We have not dealt with the question of burden when the Commonwealth rests a search on a warrant and the defendant claims the warrant is itself invalid. One would not expect the question to come up often, since, as we said in Commonwealth v. Lepore, 349 Mass. 121, 123 (1965), a warrant usually "speaks for itself" regarding the description of the place to be searched and the things to be seized, and there are no relevant factual matters left in dispute. See Commonwealth v. Jacobs, 346 Mass. 300, 308 (1963) ("illegal generality [in description of items] was apparent from the warrant itself").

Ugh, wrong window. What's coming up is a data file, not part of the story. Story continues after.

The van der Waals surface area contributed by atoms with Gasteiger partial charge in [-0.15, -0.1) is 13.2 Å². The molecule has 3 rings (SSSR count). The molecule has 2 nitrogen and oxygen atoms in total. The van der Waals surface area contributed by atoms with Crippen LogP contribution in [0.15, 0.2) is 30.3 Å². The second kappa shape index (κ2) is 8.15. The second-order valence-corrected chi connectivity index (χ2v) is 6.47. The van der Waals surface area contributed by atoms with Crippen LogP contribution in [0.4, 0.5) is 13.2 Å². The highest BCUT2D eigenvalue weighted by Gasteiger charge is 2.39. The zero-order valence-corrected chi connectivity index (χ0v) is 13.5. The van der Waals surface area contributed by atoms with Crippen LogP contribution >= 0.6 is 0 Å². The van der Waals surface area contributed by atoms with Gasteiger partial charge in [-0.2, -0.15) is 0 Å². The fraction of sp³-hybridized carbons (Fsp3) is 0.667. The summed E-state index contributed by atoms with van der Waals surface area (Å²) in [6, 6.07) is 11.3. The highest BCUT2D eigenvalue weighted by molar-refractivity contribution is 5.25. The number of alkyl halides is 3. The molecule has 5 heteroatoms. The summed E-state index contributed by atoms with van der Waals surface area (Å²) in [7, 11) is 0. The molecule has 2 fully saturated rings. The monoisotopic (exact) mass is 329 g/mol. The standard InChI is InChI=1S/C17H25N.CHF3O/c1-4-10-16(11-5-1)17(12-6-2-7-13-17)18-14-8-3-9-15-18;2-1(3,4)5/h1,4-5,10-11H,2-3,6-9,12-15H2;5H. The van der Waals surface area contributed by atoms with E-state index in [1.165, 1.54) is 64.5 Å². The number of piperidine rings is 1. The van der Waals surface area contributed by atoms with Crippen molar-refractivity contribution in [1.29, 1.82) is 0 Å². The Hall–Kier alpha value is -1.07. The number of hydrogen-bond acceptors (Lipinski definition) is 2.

The Appeals Court seems to have taken the position that the Commonwealth bears the burden of persuasion when a warrant is attacked as invalid. Thus that court said that "[t]he Commonwealth has . . . not met its burden of showing that seizure of the items on the list was justified within the four corners of the warrant," 10 Mass. App. Ct. at 455, and that the document produced as the warrant at the suppression hearing only "purport[ed]" to be one. 10 Mass. App. Ct. at 454. This position has force: the situation may reasonably be assimilated to one in which the Commonwealth proceeds without a warrant, where it plainly bears the burden of persuasion to establish legality. See Commonwealth v. Antobenedetto, supra at 56-57 (1974). An alternative view would attach importance to the fact that there has been an authorization of search by an official, and it is fitting that the defendant should have to overcome its "presumptive" validity. Cf. 3 W.R. LaFave, Search and Seizure § 11.2, at 499 (1978).